Methods of Interpreting the Book of Revelation (Part 2: The Futurist Method 01)

The most popular method of interpreting the book of Revelation today is the Futurist method.  Popular books are written about it, movies have been made about it, and it has pervaded the modern mindset more than we even realize.  Have you ever heard someone say, “It’s a sign of the apocalypse”? Or perhaps, talking about something being part of the Battle of Armageddon?  These have been popularized by those who employ the futurist interpret the book of Revelation.  But what is this method?  Is it possible that it is the correct method of interpreting this last book in the New Testament?  Is this the way God would have us understand the book?

The futurist method of interpreting Revelation says that everything in it is still in the future, and that none of it (or very little of it) has been fulfilled.  Does the Bible have anything to say about this?

One of the biggest keys to understanding the book of Revelation can be found in the first verse of the book.  It is such an important key that it actually is made clear twice in the first chapter, and twice in the final chapter.  Revelation 1:1 states very plainly that the book of Revelation was written to “show unto His servants things which must shortly come to pass.”  Two verses later, God’s inspired word says that “the time is at hand.”  Now, perhaps that might grab your attention.  If John the apostle came to you today, and before getting to his message said, “I’m going to tell you things which must shortly come to pass,” and then said, “the time is at hand,” would you imagine that he was really saying “I’m going to tell you things that won’t happen for at least 2,000 years”?  At the conclusion of the visions and incredible imagery of the book, we have John reminding us of how the book began.  He says that the things in the book were “to show his servants things which must shortly be done” (Revelation 22:6).  He’s also told, “don’t seal the prophecy of this book, for the time is at hand” (Revelation 22:10).  Now, John has told us ahead of time that the things in the book were about to happen, and then at the end of the book reminds us that the things in the book were about to happen.  What do you think he means by this?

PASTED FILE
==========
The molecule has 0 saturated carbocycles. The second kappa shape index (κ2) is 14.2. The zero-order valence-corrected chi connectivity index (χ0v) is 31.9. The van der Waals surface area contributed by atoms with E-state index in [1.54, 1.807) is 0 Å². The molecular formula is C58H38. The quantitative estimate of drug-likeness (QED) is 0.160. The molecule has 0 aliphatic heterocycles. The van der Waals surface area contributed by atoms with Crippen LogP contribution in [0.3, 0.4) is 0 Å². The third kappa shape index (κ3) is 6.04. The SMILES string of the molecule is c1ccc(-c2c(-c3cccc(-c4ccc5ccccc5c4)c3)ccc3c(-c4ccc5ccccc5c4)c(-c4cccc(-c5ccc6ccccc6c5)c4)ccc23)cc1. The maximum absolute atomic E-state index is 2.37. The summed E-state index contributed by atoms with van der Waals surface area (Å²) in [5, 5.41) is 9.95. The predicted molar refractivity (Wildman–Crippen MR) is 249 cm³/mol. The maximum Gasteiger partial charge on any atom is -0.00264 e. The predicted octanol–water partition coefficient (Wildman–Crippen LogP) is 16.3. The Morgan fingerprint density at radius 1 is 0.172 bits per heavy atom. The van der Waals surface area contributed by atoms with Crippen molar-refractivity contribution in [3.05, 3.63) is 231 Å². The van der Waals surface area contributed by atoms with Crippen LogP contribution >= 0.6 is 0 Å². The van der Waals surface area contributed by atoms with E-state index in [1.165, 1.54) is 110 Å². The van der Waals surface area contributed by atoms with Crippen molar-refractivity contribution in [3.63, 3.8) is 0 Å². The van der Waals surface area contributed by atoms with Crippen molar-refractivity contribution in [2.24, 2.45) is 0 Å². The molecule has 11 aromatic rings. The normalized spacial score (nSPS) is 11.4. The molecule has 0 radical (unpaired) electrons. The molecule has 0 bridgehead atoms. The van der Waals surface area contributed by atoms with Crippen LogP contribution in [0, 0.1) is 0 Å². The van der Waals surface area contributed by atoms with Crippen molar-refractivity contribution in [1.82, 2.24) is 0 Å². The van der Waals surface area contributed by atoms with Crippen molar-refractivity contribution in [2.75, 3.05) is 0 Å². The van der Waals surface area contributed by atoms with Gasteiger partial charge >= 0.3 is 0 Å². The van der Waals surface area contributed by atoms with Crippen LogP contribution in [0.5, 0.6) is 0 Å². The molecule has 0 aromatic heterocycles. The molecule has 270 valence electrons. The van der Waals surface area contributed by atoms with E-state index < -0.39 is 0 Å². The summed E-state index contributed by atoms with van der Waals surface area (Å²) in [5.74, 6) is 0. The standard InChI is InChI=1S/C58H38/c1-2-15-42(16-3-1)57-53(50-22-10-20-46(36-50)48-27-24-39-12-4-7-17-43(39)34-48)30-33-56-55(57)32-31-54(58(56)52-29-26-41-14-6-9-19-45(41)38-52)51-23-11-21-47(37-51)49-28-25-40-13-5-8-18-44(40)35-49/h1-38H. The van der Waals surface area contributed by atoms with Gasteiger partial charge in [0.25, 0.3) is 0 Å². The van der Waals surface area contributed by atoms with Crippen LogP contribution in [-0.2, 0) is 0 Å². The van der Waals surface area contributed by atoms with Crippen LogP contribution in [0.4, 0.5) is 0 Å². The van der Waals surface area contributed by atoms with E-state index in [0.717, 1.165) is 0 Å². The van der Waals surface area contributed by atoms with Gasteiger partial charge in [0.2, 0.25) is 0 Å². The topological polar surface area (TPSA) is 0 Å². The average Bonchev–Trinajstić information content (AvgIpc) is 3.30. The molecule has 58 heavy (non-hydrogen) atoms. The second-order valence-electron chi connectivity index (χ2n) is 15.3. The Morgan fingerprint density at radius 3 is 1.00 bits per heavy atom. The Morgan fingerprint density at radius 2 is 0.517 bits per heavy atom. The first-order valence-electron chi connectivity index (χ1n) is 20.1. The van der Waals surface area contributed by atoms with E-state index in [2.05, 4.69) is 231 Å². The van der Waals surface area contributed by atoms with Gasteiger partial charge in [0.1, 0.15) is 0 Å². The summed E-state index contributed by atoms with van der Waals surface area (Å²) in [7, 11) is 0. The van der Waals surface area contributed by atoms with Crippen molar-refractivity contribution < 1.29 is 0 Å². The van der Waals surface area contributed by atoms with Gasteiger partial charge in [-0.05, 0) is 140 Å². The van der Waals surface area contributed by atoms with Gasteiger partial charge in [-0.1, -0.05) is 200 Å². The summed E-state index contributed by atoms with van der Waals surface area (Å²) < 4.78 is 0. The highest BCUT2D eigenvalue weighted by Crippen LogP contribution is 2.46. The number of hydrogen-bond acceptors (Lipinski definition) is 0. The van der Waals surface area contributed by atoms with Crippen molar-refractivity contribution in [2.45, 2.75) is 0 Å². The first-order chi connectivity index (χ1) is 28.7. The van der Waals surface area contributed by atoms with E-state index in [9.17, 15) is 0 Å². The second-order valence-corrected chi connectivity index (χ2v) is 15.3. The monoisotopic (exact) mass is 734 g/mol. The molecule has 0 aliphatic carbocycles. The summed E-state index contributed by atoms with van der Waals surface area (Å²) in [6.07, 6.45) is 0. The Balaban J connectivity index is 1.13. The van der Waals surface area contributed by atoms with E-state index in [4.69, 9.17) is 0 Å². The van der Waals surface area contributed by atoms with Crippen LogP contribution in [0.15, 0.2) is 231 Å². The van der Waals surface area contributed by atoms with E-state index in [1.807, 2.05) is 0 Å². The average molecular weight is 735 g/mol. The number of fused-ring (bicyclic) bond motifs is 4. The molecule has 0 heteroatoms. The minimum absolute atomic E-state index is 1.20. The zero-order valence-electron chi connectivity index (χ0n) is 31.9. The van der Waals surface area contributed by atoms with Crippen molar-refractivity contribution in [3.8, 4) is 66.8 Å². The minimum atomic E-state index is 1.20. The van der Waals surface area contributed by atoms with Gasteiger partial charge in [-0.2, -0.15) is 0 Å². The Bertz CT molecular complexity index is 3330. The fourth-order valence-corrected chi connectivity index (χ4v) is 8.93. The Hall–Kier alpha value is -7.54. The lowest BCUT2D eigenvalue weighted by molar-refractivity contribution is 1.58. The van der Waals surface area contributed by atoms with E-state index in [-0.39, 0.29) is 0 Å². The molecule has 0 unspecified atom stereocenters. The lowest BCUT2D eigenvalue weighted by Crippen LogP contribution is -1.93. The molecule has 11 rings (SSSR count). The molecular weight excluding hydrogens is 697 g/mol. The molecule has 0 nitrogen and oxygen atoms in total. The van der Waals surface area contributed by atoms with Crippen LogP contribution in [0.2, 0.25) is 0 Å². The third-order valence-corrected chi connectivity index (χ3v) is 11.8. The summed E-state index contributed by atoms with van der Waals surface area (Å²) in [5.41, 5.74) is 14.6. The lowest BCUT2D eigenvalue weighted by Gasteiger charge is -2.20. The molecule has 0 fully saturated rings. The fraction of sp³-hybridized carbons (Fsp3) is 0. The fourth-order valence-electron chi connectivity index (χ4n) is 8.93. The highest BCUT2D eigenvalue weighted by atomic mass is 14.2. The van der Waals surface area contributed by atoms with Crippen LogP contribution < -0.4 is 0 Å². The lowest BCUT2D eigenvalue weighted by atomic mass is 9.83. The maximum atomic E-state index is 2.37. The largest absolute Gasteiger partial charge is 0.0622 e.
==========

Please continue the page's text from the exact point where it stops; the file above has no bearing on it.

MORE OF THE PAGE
The futurist method must ignore or disregard the fact that God said the things “must shortly come to pass.”  Oh, some will say, “but to the Lord, a day is as a thousand years, and a thousand years is as a day!” Explain that to Paul, who was told by Jesus “Make haste, and get thee quickly out of Jerusalem” (Acts 22:18).  The word “quickly” in this verse is the same word that is translated “shortly” in Revelation 1:1.  Was Jesus really telling Paul, “hurry up and get yourself out of Jerusalem sometime in the next 2,000 years”?  Of course not.

My friends, do you think God knows how to tell time?  God told Daniel to “seal up” the prophecy because the time was still “many days” away (Daniel 8:26).  That prophecy was fulfilled less than 400 years later.  But God told John “don’t seal up” the prophecy of Revelation, because “the time is at hand.”  God knows the difference between near and far when it comes to time.

-Bradley S. Cobb

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